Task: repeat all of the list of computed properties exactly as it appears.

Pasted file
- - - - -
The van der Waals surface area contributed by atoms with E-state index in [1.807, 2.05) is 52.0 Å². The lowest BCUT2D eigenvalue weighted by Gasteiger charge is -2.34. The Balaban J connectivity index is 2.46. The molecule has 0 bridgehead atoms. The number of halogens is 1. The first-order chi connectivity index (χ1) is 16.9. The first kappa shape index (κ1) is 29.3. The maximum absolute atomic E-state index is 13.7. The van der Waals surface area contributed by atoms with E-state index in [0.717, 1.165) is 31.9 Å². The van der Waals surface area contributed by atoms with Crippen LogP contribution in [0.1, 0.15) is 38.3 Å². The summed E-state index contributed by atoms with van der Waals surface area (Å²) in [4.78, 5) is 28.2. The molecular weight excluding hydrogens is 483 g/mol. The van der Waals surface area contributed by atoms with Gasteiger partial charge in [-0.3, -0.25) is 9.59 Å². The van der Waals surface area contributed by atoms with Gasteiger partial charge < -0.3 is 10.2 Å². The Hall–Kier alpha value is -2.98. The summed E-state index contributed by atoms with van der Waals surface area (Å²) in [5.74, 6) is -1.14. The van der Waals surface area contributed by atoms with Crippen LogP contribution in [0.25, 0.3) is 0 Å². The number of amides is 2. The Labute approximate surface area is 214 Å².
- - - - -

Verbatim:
The van der Waals surface area contributed by atoms with E-state index in [1.807, 2.05) is 52.0 Å². The lowest BCUT2D eigenvalue weighted by Gasteiger charge is -2.34. The Balaban J connectivity index is 2.46. The molecule has 0 bridgehead atoms. The number of halogens is 1. The first-order chi connectivity index (χ1) is 16.9. The first kappa shape index (κ1) is 29.3. The maximum absolute atomic E-state index is 13.7. The van der Waals surface area contributed by atoms with E-state index in [0.717, 1.165) is 31.9 Å². The van der Waals surface area contributed by atoms with Crippen LogP contribution in [0.1, 0.15) is 38.3 Å². The summed E-state index contributed by atoms with van der Waals surface area (Å²) in [4.78, 5) is 28.2. The molecular weight excluding hydrogens is 483 g/mol. The van der Waals surface area contributed by atoms with Gasteiger partial charge in [-0.3, -0.25) is 9.59 Å². The van der Waals surface area contributed by atoms with Gasteiger partial charge < -0.3 is 10.2 Å². The Hall–Kier alpha value is -2.98. The summed E-state index contributed by atoms with van der Waals surface area (Å²) in [5.74, 6) is -1.14. The van der Waals surface area contributed by atoms with Crippen LogP contribution in [0.25, 0.3) is 0 Å². The number of amides is 2. The Labute approximate surface area is 214 Å².